Britain's secret plan for Venezuela exposed in documents – 'Covertly organised efforts'

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They reveal that the head of a Government reconstruction unit held meetings in Caracas to consider UK involvement in the South American country’s energy sector. Redacted papers released to Declassified via a Freedom of Information request include a record of the meetings involving the Foreign Office’s Venezuela Reconstruction Unit (VRU).

It was established in 2019, the same year Britain recognised opposition figure Juan Guaidó as Venezuela’s interim president.

Britain’s move came in the wake of Venezuelan president Nicolás Maduro accusing Mr Guaidó of plotting to spark an armed confrontation aimed at toppling him.

The power struggle came after the country’s National Assembly declared Mr Maduro’s re-election in 2018 invalid.

According to Declassified, the documents reveal details of visits to Caracas and suggest the nature of the UK’s “reconstruction” plans.


Secret plans to remove Venezuela’s government have been exposed in unsealed documents. (Image: Getty)

Nicolas Maduro, Venezuela's president, delivers a State of the Union address at the National Assembly in Caracas

Nicolas Maduro, Venezuela’s president, delivers a State of the Union address in Caracas. (Image: Getty)

Mr Guaidó travelled to the UK in January 2020, in a bid to shore up international support and meet with UK officials, including then Foreign Secretary Dominic Raab.

The next month, the former British ambassador to Venezuela, John Saville, who headed up the VRU, went to Venezuela.

Declassified reports suggest he then convened a “VRU event”, which was attended by British ambassador Andrew Soper and eight unnamed officials, including one from the UK’s Joint Intelligence Organisation.

The Foreign Office told Declassified it holds no formal write up or note of the event.


Juan Guaido, president of the National Assembly who swore himself as the leader of Venezuela

Juan Guaido, president of the National Assembly, declared himself as the leader of Venezuela. (Image: Getty)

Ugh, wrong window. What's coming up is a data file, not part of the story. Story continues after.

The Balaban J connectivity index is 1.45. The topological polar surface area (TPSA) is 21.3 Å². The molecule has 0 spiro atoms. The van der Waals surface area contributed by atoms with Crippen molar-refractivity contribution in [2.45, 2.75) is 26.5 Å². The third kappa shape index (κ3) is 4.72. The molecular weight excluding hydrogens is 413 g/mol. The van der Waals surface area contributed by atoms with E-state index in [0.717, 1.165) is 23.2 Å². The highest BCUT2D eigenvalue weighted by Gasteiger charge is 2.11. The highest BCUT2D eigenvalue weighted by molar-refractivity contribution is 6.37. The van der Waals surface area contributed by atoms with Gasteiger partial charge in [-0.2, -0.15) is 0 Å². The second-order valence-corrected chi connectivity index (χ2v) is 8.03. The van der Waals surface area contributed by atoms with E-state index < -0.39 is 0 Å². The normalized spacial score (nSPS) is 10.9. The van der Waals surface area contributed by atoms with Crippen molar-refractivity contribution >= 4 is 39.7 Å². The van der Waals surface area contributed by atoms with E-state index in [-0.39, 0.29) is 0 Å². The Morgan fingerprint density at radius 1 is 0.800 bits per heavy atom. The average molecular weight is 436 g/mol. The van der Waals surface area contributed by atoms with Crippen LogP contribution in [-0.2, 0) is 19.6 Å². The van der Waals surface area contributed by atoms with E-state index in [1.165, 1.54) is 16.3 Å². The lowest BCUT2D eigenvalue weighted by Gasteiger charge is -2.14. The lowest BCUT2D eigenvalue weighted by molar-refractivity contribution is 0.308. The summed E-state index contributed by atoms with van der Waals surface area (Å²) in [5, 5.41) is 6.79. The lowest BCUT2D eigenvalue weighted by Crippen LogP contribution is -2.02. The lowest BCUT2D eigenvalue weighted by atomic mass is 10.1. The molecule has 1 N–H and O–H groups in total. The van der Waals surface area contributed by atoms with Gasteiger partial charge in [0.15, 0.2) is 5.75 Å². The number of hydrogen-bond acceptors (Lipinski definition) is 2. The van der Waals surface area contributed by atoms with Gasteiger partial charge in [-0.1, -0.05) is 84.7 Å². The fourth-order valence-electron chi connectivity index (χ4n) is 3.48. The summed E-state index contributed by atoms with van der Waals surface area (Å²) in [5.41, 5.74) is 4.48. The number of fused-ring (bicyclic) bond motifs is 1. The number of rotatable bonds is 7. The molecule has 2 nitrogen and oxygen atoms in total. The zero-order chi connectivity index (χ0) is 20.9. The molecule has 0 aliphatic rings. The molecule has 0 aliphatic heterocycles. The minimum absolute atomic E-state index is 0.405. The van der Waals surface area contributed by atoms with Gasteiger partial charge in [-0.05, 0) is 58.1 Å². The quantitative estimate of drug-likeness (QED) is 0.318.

Anti-government protesters clash with security forces in Caracas

Anti-government protesters clash with security forces in Caracas in 2019. (Image: Getty)

Two more meetings were arranged on February 11 and 12 “to inform the delivery of a Joint Analysis of Conflict and Stability (JACS) for Venezuela”.

JACS, according to the Government, is a “strategic assessment used to underpin UK National Security Council Strategies”.

The first day of the JACS meetings identified “worst case and most likely scenarios (political, humanitarian, security and regional)”, in order to reach “consensus on likely implications for [Her Majesty’s Government] in regards to particular scenarios”, Declassified reports.

Day two of the meetings focused on “UK involvement in the energy sector” of Venezuela. However, the full agenda remains classified for reasons of “national security”.

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supporters of the Venezuela's President Nicolas Maduro make a parade in front of the Presidential Palace

Supporters of President Nicolas Maduro form a line before the Presidential Palace in 2019. (Image: Getty)

After the VRU came to light, foreign minister Wendy Morton told parliament it was made up of a small team, consisting of a head and three part-time members, including an external consultant.

She added: “The Unit has visited Venezuela in order to understand the challenges and determine how the UK might help. The UK Ambassador ensured the regime [was] aware of the visit and spoke publicly about the Unit and its staff.”

Jonathan Allen, the UK chargé d’affaires to the United Nations, claimed in May 2020 that the unit had visited Venezuela twice and had obtained visas via the Embassy of the Maduro regime in London.

He said the unit had diplomatic engagement with the Ministry of Foreign Affairs of the Maduro regime.

An anti government solider seen with his machine gun taken up position ready for battle

An anti government soldier seen with his machine gun taken up position ready for battle in 2019. (Image: Getty)

The Venezuelan government dismissed the claim, complaining at the UN that only after news broke about the unit did the UK government acknowledge its existence while attempting to make excuses and “justify the unjustifiable”.

Declassified claims that it is not clear whether the government in Caracas was told Mr Saville was visiting as the head of a unit dedicated to reconstructing the Venezuelan economy and convening high-level meetings about UK involvement in the country’s energy sector.

To date, the Foreign Office has not provided evidence that it informed the Venezuelan government about its activities.

The Freedom of Information response shows Mr Saville noting: “I think with regret that I should decline the comfort of the [UK embassy] Residence.”

Declassified asked the Foreign Office if it made the Venezuelan government aware of discussions in Caracas in February 2020 about UK involvement in Venezuela’s energy sector and if the VRC still existed.

Its spokesperson said: “The UK does not recognise the Maduro regime and does not consult it on meetings held. The Venezuela Reconstruction Unit no longer exists.” has contacted the Foreign Office.

With additional reporting by Maria Ortega.

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